There are some things in life, like Sphero’s much lauded BB-8 toy modeled after everyone’s favorite droid from The Force Awakens, that we definitely don’t need but actually really want. They quench our thirst for next-gen technology — and in the case of the previous example, our inner child — allowing us to revel in a product that’s not nearly as vital as it is luxurious. The recently-announced Cerevo Tipron isn’t quite one of these, but it comes close, once you get your head around the fact that it even exists to begin with.
Japanese manufacturer Cerevo has high hopes for the Internet-connected machine, however. It functions as a transformable smart projector that can automatically beam an 80-inch screen on your wall, and can do so at a distance of less than three meters away. When needed, it folds up and casually rolls about the floor on your command kind of like a Roomba, adhering to any manual directions you feed it via the companion app for Android. A simple press of a button triggers the projection mode, which extends the Tipron’s projection head and gives you quick access to angle and keystone changes.
The fact that the projector unit can adjust roll, pitch, and yaw is only secondary to what it can project. The Tipron can handle everything from individual video files to YouTube channels, with the ability to access Twitter, your calendar, the news, and a wealth of other content where and when you want it. The projector can also remember specific locations in your home, and return to them on its own using the embedded camera at its top. Then, it’s simply a matter of picking your content from a list of options housed within the app, which will likely expand with streaming services and other types of content as time goes on. An HDMI input just gives you a means to connect your video game console, PC, or other media device until then.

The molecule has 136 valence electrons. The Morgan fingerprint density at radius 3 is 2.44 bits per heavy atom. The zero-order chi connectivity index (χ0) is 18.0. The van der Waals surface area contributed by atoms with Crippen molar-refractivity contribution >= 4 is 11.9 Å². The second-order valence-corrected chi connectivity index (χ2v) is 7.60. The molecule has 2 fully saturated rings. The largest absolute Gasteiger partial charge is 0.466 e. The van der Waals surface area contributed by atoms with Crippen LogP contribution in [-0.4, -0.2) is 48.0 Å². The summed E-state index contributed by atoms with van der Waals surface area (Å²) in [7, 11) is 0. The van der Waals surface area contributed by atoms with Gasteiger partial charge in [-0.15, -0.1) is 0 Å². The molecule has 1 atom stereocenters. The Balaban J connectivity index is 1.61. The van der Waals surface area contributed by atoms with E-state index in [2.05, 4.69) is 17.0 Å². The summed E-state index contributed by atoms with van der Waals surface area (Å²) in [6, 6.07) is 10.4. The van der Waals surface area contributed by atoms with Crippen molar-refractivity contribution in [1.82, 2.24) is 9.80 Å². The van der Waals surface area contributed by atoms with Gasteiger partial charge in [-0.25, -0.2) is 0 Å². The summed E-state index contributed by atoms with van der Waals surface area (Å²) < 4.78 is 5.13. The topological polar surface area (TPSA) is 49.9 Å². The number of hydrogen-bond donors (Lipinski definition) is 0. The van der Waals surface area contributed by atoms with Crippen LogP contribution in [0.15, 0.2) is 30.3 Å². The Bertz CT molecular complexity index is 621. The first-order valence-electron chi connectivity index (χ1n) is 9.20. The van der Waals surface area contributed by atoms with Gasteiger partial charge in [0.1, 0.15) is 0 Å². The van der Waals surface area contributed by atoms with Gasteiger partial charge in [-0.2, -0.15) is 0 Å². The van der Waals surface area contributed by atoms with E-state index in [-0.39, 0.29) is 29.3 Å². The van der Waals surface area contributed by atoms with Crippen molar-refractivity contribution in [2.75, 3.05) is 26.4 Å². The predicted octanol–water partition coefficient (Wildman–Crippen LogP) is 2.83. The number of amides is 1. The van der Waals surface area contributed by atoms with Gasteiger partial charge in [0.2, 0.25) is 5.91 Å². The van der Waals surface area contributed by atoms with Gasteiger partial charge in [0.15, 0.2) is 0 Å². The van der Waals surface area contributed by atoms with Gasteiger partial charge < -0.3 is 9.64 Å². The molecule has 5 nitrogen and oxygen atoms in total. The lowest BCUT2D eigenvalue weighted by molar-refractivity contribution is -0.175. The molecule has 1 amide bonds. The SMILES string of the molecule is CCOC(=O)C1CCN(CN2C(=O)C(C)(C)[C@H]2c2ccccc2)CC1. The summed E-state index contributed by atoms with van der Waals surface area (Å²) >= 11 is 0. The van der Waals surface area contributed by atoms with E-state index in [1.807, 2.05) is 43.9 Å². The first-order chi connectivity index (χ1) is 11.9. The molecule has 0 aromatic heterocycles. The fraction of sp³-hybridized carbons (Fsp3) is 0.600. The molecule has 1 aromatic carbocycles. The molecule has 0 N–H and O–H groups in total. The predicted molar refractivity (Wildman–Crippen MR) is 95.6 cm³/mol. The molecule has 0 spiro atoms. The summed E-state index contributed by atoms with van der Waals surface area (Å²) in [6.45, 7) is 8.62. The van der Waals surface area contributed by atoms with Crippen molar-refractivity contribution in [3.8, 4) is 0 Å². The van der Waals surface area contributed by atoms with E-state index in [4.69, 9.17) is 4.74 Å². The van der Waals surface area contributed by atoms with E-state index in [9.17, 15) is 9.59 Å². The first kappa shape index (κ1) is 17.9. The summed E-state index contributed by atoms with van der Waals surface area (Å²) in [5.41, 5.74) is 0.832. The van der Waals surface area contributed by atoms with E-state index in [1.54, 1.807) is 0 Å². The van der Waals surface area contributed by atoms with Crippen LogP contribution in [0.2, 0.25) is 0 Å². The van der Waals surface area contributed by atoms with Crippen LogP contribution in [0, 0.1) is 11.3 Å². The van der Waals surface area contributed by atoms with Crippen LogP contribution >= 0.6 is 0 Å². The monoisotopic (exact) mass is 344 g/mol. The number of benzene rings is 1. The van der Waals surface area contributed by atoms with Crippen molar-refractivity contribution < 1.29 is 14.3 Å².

Other details remain scarce, however. Cerevo has yet to announce release details, though we do know it will arrive in the United States, Europe, and Japan at some point this spring, likely in April or May. The price tag? Well, that’s still anyone’s guess.
- Projectors vs. TVs: Which is best for your home theater?
- The future of reality: Next-Gen AR smartglasses make Google Glass look quaint
- What is Roku? The streaming platform fully explained
- The best Netflix hacks, tips, and tricks
- ESPN+: Everything you need to know